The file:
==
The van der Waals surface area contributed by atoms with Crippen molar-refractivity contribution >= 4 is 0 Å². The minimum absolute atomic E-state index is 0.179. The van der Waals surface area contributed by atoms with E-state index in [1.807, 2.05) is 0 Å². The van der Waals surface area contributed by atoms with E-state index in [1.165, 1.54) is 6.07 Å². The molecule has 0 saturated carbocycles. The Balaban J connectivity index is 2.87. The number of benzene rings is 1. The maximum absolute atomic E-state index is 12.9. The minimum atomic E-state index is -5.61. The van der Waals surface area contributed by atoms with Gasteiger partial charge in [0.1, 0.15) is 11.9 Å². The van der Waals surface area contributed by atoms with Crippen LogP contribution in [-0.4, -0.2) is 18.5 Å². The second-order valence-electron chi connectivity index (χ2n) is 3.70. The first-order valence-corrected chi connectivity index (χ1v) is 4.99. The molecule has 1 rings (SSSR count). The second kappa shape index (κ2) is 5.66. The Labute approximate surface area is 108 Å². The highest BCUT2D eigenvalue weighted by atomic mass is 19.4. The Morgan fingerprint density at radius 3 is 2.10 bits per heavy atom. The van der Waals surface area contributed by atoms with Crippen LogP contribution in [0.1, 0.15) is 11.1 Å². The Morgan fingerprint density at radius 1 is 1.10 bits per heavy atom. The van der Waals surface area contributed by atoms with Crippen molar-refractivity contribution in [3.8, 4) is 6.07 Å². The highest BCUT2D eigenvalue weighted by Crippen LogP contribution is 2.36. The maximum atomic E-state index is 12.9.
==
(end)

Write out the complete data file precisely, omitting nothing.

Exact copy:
The van der Waals surface area contributed by atoms with Crippen molar-refractivity contribution >= 4 is 0 Å². The minimum absolute atomic E-state index is 0.179. The van der Waals surface area contributed by atoms with E-state index in [1.807, 2.05) is 0 Å². The van der Waals surface area contributed by atoms with E-state index in [1.165, 1.54) is 6.07 Å². The molecule has 0 saturated carbocycles. The Balaban J connectivity index is 2.87. The number of benzene rings is 1. The maximum absolute atomic E-state index is 12.9. The minimum atomic E-state index is -5.61. The van der Waals surface area contributed by atoms with Gasteiger partial charge in [0.1, 0.15) is 11.9 Å². The van der Waals surface area contributed by atoms with Crippen LogP contribution in [-0.4, -0.2) is 18.5 Å². The second-order valence-electron chi connectivity index (χ2n) is 3.70. The first-order valence-corrected chi connectivity index (χ1v) is 4.99. The molecule has 1 rings (SSSR count). The second kappa shape index (κ2) is 5.66. The Labute approximate surface area is 108 Å². The highest BCUT2D eigenvalue weighted by atomic mass is 19.4. The Morgan fingerprint density at radius 3 is 2.10 bits per heavy atom. The van der Waals surface area contributed by atoms with Crippen LogP contribution in [0.1, 0.15) is 11.1 Å². The Morgan fingerprint density at radius 1 is 1.10 bits per heavy atom. The van der Waals surface area contributed by atoms with Crippen molar-refractivity contribution in [3.8, 4) is 6.07 Å². The highest BCUT2D eigenvalue weighted by Crippen LogP contribution is 2.36. The maximum atomic E-state index is 12.9.